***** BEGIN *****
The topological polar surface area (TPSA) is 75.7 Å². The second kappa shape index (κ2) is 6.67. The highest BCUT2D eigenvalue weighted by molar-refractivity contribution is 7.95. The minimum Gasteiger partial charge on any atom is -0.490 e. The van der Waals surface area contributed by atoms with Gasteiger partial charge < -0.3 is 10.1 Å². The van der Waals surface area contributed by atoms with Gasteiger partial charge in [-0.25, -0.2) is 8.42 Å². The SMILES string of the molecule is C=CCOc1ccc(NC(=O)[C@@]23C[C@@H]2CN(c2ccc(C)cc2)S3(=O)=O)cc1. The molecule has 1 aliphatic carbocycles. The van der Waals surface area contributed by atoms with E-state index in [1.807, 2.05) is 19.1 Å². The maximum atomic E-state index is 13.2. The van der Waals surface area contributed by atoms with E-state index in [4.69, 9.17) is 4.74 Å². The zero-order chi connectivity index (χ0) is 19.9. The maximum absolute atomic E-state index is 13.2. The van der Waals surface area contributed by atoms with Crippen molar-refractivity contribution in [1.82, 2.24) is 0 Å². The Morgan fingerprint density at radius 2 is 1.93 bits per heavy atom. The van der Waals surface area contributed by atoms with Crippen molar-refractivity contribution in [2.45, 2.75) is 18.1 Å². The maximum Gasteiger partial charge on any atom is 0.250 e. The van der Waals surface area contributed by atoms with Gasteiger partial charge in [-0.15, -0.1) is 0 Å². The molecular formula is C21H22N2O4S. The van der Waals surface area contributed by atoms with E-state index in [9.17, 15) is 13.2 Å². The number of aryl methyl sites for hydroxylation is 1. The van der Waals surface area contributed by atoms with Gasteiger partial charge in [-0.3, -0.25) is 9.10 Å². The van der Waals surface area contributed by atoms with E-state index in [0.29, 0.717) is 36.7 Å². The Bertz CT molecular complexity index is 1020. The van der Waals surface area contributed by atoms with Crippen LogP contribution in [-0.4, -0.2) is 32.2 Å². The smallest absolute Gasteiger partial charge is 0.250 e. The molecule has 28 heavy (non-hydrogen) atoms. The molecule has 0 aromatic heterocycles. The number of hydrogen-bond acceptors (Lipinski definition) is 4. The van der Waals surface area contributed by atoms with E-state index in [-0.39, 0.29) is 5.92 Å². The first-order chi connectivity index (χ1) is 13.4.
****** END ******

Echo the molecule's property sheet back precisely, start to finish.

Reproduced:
The topological polar surface area (TPSA) is 75.7 Å². The second kappa shape index (κ2) is 6.67. The highest BCUT2D eigenvalue weighted by molar-refractivity contribution is 7.95. The minimum Gasteiger partial charge on any atom is -0.490 e. The van der Waals surface area contributed by atoms with Gasteiger partial charge < -0.3 is 10.1 Å². The van der Waals surface area contributed by atoms with Gasteiger partial charge in [-0.25, -0.2) is 8.42 Å². The SMILES string of the molecule is C=CCOc1ccc(NC(=O)[C@@]23C[C@@H]2CN(c2ccc(C)cc2)S3(=O)=O)cc1. The molecule has 1 aliphatic carbocycles. The van der Waals surface area contributed by atoms with E-state index in [1.807, 2.05) is 19.1 Å². The maximum atomic E-state index is 13.2. The van der Waals surface area contributed by atoms with E-state index in [4.69, 9.17) is 4.74 Å². The zero-order chi connectivity index (χ0) is 19.9. The maximum absolute atomic E-state index is 13.2. The van der Waals surface area contributed by atoms with Crippen molar-refractivity contribution in [1.82, 2.24) is 0 Å². The Morgan fingerprint density at radius 2 is 1.93 bits per heavy atom. The van der Waals surface area contributed by atoms with Crippen molar-refractivity contribution in [2.45, 2.75) is 18.1 Å². The maximum Gasteiger partial charge on any atom is 0.250 e. The van der Waals surface area contributed by atoms with Gasteiger partial charge in [-0.15, -0.1) is 0 Å². The molecular formula is C21H22N2O4S. The van der Waals surface area contributed by atoms with E-state index in [9.17, 15) is 13.2 Å². The number of aryl methyl sites for hydroxylation is 1. The van der Waals surface area contributed by atoms with Gasteiger partial charge in [-0.3, -0.25) is 9.10 Å². The van der Waals surface area contributed by atoms with E-state index in [0.29, 0.717) is 36.7 Å². The Bertz CT molecular complexity index is 1020. The van der Waals surface area contributed by atoms with Crippen LogP contribution in [-0.4, -0.2) is 32.2 Å². The smallest absolute Gasteiger partial charge is 0.250 e. The molecule has 28 heavy (non-hydrogen) atoms. The molecule has 0 aromatic heterocycles. The number of hydrogen-bond acceptors (Lipinski definition) is 4. The van der Waals surface area contributed by atoms with E-state index in [-0.39, 0.29) is 5.92 Å². The first-order chi connectivity index (χ1) is 13.4.